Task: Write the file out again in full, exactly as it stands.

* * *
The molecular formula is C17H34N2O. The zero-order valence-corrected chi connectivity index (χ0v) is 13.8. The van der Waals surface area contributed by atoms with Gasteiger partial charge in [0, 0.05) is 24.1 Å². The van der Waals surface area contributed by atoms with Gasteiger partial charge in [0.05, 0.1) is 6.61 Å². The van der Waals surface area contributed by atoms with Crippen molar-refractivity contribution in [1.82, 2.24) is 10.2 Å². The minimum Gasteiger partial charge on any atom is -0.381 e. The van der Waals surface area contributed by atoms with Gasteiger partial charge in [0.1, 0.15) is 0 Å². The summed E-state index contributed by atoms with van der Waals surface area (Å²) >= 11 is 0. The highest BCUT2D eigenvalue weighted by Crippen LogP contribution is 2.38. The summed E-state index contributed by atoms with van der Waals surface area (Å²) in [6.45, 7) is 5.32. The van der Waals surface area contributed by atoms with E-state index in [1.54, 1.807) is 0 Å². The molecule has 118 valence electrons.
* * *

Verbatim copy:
The molecular formula is C17H34N2O. The zero-order valence-corrected chi connectivity index (χ0v) is 13.8. The van der Waals surface area contributed by atoms with Gasteiger partial charge in [0, 0.05) is 24.1 Å². The van der Waals surface area contributed by atoms with Gasteiger partial charge in [0.05, 0.1) is 6.61 Å². The van der Waals surface area contributed by atoms with Crippen molar-refractivity contribution in [1.82, 2.24) is 10.2 Å². The minimum Gasteiger partial charge on any atom is -0.381 e. The van der Waals surface area contributed by atoms with Gasteiger partial charge in [0.1, 0.15) is 0 Å². The summed E-state index contributed by atoms with van der Waals surface area (Å²) >= 11 is 0. The highest BCUT2D eigenvalue weighted by Crippen LogP contribution is 2.38. The summed E-state index contributed by atoms with van der Waals surface area (Å²) in [6.45, 7) is 5.32. The van der Waals surface area contributed by atoms with E-state index in [1.54, 1.807) is 0 Å². The molecule has 118 valence electrons.